6. How do you handle criticism?

The ability to handle criticism is an important part of any job, as it helps people grow and maintain professional composure. If you want a sign of how strong your candidate is, ask how he or she handles criticism. This can be difficult for some people to hear—but it’s one of those questions that separates people from being good and being great. A good employee will take it on board and see if there’s any truth in what they’re being told. A great employee will do more than that: They’ll find ways to make themselves better because of it.

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7. How do you see the company evolving over the next five years?

This question will not only give you insight into what type of professional your potential candidate is, but it’ll also allow you to identify how well they understand your company. You can find out whether or not they have a grasp on where your business is going, which will be a strong indicator of their ability to provide effective contributions. It’s also smart to ask them where they see themselves within that time frame. If they don’t align with your vision for their role in five years, then it might not be a good fit.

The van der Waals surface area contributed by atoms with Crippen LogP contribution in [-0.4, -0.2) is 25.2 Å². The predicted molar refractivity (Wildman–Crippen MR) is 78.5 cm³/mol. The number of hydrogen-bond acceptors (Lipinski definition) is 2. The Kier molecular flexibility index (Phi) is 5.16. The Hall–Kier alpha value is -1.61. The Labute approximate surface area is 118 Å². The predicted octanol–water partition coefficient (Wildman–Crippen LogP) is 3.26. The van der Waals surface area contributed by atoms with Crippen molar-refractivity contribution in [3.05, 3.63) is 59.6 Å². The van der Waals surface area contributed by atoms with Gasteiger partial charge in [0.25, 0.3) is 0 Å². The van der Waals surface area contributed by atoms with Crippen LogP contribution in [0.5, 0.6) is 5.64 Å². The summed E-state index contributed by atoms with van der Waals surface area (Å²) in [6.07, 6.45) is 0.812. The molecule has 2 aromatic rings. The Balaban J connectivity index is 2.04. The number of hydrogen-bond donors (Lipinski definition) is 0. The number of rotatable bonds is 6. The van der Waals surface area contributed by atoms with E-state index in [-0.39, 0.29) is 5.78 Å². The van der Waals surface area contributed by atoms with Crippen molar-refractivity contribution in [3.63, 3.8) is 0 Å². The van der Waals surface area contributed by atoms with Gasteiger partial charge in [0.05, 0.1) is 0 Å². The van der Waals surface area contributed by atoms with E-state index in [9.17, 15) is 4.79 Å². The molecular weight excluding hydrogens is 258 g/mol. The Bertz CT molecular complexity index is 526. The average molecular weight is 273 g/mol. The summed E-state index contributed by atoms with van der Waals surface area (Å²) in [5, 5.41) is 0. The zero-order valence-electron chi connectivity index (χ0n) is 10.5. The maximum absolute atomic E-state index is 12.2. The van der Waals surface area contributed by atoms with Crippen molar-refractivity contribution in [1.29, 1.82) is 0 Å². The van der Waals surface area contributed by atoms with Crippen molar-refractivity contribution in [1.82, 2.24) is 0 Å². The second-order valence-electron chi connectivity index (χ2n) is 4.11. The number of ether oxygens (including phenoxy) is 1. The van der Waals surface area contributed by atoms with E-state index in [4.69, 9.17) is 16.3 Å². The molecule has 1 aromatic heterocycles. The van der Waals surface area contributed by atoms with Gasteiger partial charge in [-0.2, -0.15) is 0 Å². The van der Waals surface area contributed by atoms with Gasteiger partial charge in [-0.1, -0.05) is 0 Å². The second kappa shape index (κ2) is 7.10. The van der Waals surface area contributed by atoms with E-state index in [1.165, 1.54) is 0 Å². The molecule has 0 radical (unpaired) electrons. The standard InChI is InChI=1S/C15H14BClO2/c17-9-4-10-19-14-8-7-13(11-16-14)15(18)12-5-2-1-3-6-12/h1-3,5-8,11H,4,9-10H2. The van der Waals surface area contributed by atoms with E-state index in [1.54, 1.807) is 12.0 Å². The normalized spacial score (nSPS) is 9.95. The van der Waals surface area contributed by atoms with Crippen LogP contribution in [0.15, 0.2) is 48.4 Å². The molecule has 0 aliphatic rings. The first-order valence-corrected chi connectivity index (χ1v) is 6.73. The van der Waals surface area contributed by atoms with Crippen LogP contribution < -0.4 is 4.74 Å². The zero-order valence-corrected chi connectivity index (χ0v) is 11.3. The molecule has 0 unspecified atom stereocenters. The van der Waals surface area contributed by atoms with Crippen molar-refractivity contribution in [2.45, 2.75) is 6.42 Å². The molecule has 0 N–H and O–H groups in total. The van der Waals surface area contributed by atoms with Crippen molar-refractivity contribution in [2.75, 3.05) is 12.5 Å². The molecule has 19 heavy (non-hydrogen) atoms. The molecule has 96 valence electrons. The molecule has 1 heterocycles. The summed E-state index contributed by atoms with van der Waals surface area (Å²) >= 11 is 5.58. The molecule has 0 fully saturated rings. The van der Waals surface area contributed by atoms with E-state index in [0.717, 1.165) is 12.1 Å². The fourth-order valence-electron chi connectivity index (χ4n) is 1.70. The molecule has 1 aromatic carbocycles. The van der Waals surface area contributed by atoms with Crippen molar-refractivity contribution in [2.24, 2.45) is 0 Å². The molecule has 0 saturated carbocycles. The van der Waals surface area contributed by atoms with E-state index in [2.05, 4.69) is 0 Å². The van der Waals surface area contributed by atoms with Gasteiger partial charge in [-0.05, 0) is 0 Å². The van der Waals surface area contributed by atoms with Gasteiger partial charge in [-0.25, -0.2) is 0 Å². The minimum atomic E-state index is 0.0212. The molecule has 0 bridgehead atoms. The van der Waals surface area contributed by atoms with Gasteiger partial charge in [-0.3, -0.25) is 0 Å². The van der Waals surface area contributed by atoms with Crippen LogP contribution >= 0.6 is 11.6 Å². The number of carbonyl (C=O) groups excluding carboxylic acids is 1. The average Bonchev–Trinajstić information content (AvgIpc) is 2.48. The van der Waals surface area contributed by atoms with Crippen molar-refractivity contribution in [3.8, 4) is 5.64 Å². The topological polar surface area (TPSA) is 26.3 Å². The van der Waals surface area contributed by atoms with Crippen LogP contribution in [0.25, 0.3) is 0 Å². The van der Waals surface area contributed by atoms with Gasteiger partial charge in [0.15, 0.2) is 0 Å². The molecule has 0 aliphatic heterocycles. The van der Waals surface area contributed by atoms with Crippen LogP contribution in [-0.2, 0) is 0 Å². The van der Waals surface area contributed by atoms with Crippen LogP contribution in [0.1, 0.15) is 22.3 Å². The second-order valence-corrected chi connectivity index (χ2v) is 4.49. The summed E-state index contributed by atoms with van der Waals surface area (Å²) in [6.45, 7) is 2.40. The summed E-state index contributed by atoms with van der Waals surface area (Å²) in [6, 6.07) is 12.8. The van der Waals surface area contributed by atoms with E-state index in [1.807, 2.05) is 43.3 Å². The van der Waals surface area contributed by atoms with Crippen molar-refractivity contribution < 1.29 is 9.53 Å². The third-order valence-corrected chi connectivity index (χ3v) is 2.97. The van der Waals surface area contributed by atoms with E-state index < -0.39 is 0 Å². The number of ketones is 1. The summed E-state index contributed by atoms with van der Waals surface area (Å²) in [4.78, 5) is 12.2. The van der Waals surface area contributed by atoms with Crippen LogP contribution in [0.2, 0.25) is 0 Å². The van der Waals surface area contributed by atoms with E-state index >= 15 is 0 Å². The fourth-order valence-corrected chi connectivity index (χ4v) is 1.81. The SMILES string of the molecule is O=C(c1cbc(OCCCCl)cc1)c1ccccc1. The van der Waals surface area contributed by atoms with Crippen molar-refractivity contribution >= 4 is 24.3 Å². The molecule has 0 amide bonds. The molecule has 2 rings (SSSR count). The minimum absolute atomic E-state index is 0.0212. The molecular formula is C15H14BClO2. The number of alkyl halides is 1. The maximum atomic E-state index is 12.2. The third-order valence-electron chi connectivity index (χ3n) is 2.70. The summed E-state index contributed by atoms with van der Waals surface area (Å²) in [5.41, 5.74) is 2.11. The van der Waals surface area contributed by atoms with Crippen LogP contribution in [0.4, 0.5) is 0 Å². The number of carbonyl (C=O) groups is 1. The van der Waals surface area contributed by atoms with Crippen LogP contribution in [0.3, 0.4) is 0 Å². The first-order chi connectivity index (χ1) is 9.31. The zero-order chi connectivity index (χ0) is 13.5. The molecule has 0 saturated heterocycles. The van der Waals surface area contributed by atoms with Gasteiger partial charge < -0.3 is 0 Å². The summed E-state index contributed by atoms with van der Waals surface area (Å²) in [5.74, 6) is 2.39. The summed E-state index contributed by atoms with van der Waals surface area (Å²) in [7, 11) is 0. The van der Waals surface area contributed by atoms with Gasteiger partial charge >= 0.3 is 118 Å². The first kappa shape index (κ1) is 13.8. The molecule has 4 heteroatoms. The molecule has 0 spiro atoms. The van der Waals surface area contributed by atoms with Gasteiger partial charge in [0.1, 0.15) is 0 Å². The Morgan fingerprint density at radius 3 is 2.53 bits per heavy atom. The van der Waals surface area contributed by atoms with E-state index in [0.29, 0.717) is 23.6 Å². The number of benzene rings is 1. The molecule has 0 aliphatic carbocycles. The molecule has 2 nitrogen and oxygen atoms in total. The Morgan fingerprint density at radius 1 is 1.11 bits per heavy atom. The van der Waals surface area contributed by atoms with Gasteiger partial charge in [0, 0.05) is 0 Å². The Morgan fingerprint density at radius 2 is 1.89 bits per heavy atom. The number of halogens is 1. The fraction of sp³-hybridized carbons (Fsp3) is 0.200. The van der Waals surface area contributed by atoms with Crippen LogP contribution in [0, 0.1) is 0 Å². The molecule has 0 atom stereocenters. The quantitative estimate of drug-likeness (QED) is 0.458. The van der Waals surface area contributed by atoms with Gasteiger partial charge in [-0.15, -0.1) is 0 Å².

8. What are some of the biggest challenges that you face in your role?

Asking a candidate what they believe are the biggest challenges in their role will allow you to see how they view their own ability, as well as how they deal with stress and obstacles. If they respond by saying that there aren’t any major challenges, it could mean that they either lack confidence or are not open to new ideas. If they say that there is something holding them back, ask them what it is and if there is anything you can do to help. This question also gives candidates an opportunity to showcase their strengths by offering solutions for overcoming those hurdles.

9. How do you handle stress in your personal life and at work?

The workplace is a high-stress environment. Asking questions about your candidate’s history with stress will give you an idea of how they manage and cope with it, as well as their personal preferences regarding situations in which they feel overwhelmed. A candidate who doesn’t handle stress well may not work out at all, while one who thrives in high-pressure environments could be an asset.

You don’t have to ask candidates all of these questions. Instead, you should select a few, or even one, based on your specific needs. The most important thing is that you choose questions that are relevant and can help you better understand their personalities and skillsets. This will gives you a chance to find out more about their interests and career goals and give you an opportunity to do some fact-finding of their own by asking the above questions that could help steer your hiring decision.

This post has been included by Twinkl in their blog on Teacher Interviews.